The thing is, once you’ve awakened, once you KNOW what you know, there’s no turning back and pretending that stuff is real anymore.

    It’s not, and you know it.

    I wish you well my friend, I hope there’s light at the end of the tunnel for you.

    Liked by 2 people

  4. I am so sorry that you are going through this very difficult time. It’s definitely painful and very frightening. (Signed: voice of experience) You really do come out the other side, I promise. I promise.

    It took me six solid months of terror, where I felt like I was walking through blackness, with an abyss before my feet and the ground shaking like an earthquake. I kept begging God to show me the answers to my questions, so this wouldn’t happen. But when it was all over, and I saw the bricks from the walls on the ground all around me from their tumbling down, it was like I was blinking in the bright sunshine of the real world for the very first time in my life.

    There WILL be bright sunshine for you. There really will.

    Liked by 1 person

  5. Life will get a lot easier for you now. You are now free from gods and their demons. Look around you in wonder at the discoveries we have made about the universe. The people that you will want to know generally wish to be known as secular humanists. They are everywhere and their numbers are increasing.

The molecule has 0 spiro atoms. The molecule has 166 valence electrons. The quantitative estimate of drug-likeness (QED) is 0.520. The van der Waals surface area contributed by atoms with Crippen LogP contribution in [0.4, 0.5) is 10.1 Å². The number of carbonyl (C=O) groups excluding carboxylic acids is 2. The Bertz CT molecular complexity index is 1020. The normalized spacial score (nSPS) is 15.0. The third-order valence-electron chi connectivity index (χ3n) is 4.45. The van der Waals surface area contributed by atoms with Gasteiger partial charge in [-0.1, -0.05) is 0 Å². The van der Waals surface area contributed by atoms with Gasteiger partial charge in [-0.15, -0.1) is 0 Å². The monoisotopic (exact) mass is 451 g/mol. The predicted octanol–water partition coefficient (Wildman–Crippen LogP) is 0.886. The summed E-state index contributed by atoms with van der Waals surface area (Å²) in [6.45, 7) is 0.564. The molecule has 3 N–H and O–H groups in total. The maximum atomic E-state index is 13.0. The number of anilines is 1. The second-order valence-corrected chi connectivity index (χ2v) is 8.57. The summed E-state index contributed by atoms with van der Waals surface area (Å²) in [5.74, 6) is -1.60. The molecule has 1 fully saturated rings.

Liked by 1 person

  6. Please know you have so much support, even if you can’t see or feel it. There are so many people in situations similar to yours, it adds such a tough layer coming from such a religious background as well. I was previously very religious and had been a closeted atheist for 6 years. I came out after Phil Robertson’s rant about how atheists have no moral compass, I wanted people to put a face to an atheist. My heart is still the same, I’m still deeply passionate about helping people, maybe even more so. Always reiterate this to people you love and to yourself, you’re still you but you’re growing and that’s beautiful. Terrifying at points, but beautiful.